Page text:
I don’t know if I would be here without you. I really don’t. I don’t know if I would have gone back to the treatment center far away. I don’t know if I would have pushed myself as I have. I don’t know if I would be at this point in my recovery.

Because you told me you believed in me through it all. I could keep going when I didn’t believe in myself because someone still did–you did. And you still do. You tell me you are proud of me for all I have done, you notice how I have grown, you encourage me when I need it, and you hold me and tell me it is going to be okay when I don’t think it ever will.

You’ve loved me through all my changes and assured me that my physical ones were okay (even though I still don’t believe you because it will only ever sink it when I believe it from myself). You remind me that I am not loved or worthy based on how I appear, but who I am and all that I have to offer and can do. You’ve been there for me, long distance or not, and stuck by my side through this wild ride…and seem to want to take on what is still to come of it. And when I curl into a ball and cry and start to believe I am a horrible human being and deserve nothing in the world, you hold me for a bit, ask if there is anything you can do, accept it when I say no, and then offer to watch a show or do something fun or go someplace with me to make me feel better.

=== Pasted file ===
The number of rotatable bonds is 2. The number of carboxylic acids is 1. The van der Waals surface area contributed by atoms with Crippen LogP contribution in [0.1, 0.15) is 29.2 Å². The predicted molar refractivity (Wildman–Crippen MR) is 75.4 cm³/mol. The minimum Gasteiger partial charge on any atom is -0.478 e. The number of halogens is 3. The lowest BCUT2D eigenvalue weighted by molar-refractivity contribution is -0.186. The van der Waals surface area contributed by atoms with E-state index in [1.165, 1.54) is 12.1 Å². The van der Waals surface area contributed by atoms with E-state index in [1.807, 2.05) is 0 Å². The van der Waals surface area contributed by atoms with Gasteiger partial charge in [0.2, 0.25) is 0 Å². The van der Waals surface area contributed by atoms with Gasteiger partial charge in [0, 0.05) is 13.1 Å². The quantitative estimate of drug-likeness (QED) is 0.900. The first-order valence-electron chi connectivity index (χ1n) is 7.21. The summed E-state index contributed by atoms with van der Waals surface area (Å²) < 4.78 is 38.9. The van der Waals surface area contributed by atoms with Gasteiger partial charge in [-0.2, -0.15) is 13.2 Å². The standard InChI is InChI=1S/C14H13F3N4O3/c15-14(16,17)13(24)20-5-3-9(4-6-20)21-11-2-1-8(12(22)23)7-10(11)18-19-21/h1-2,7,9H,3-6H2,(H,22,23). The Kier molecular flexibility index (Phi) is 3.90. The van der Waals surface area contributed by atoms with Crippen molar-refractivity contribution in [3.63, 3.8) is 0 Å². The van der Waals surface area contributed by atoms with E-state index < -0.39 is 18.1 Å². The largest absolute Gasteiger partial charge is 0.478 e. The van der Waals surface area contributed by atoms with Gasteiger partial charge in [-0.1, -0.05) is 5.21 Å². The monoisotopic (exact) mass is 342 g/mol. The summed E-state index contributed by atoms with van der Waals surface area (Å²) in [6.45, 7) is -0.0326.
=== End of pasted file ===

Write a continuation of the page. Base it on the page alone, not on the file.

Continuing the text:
You’re my recovery hero and you have helped me realize that I DO deserve recovery and love and happiness and respect. I love you for that, but, most of all, I love you for you: the wonderful, caring, inspirational, thoughtful you.

 

 

Coming to “Enough”

I searched Pinterest for a while looking for topics on which to write. But I didn’t find any. I couldn’t seem to get my mind around any of them. I wanted to write some post about something deep and whatever, but you know what… I don’t need to and I am not going to.

Life is kind of a whirlwind. Recovery is more of a tornado. I often feel like I’m being whipped around in circles from one thing to another and then back again. But, interestingly enough, I’ve come to like it a bit. It’s a lot more interesting and satisfying than the perpetual depression of my eating disorder. I don’t mean to say it’s all good things in the tornado. Occasionally, I whirl by the Wicked Witch of the West and have a moment of fear and anxiety. But then I somehow land in Oz among the flowers and there’s a period of calm again–or as calm as it really can be in recovery.